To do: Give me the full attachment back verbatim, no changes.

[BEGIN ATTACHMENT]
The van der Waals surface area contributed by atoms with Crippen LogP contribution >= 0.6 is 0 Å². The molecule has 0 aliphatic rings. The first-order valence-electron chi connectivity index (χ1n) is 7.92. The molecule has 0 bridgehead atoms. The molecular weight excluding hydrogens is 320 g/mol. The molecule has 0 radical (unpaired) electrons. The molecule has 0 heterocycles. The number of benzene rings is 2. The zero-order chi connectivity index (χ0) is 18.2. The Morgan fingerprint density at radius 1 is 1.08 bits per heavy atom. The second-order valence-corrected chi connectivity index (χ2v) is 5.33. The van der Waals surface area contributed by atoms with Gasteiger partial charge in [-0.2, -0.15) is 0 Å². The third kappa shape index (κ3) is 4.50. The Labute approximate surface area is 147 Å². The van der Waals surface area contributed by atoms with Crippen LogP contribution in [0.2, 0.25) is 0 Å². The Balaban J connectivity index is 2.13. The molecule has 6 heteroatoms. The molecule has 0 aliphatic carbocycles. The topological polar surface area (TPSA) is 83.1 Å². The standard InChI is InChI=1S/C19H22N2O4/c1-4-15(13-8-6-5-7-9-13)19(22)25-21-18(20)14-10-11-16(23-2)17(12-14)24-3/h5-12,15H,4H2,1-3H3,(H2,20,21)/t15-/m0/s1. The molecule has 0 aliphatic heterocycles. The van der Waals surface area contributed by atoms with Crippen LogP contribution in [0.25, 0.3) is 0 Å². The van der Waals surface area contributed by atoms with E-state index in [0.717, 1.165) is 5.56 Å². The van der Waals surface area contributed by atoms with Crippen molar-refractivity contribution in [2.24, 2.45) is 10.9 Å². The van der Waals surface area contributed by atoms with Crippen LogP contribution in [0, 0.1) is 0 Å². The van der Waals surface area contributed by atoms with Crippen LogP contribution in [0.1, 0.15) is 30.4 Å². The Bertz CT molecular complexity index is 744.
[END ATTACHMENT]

The van der Waals surface area contributed by atoms with Crippen LogP contribution >= 0.6 is 0 Å². The molecule has 0 aliphatic rings. The first-order valence-electron chi connectivity index (χ1n) is 7.92. The molecule has 0 bridgehead atoms. The molecular weight excluding hydrogens is 320 g/mol. The molecule has 0 radical (unpaired) electrons. The molecule has 0 heterocycles. The number of benzene rings is 2. The zero-order chi connectivity index (χ0) is 18.2. The Morgan fingerprint density at radius 1 is 1.08 bits per heavy atom. The second-order valence-corrected chi connectivity index (χ2v) is 5.33. The van der Waals surface area contributed by atoms with Gasteiger partial charge in [-0.2, -0.15) is 0 Å². The third kappa shape index (κ3) is 4.50. The Labute approximate surface area is 147 Å². The van der Waals surface area contributed by atoms with Crippen LogP contribution in [0.2, 0.25) is 0 Å². The Balaban J connectivity index is 2.13. The molecule has 6 heteroatoms. The molecule has 0 aliphatic carbocycles. The topological polar surface area (TPSA) is 83.1 Å². The standard InChI is InChI=1S/C19H22N2O4/c1-4-15(13-8-6-5-7-9-13)19(22)25-21-18(20)14-10-11-16(23-2)17(12-14)24-3/h5-12,15H,4H2,1-3H3,(H2,20,21)/t15-/m0/s1. The molecule has 0 aliphatic heterocycles. The van der Waals surface area contributed by atoms with Crippen LogP contribution in [0.25, 0.3) is 0 Å². The van der Waals surface area contributed by atoms with E-state index in [0.717, 1.165) is 5.56 Å². The van der Waals surface area contributed by atoms with Crippen molar-refractivity contribution in [2.24, 2.45) is 10.9 Å². The van der Waals surface area contributed by atoms with Crippen LogP contribution in [0, 0.1) is 0 Å². The van der Waals surface area contributed by atoms with Crippen LogP contribution in [0.1, 0.15) is 30.4 Å². The Bertz CT molecular complexity index is 744.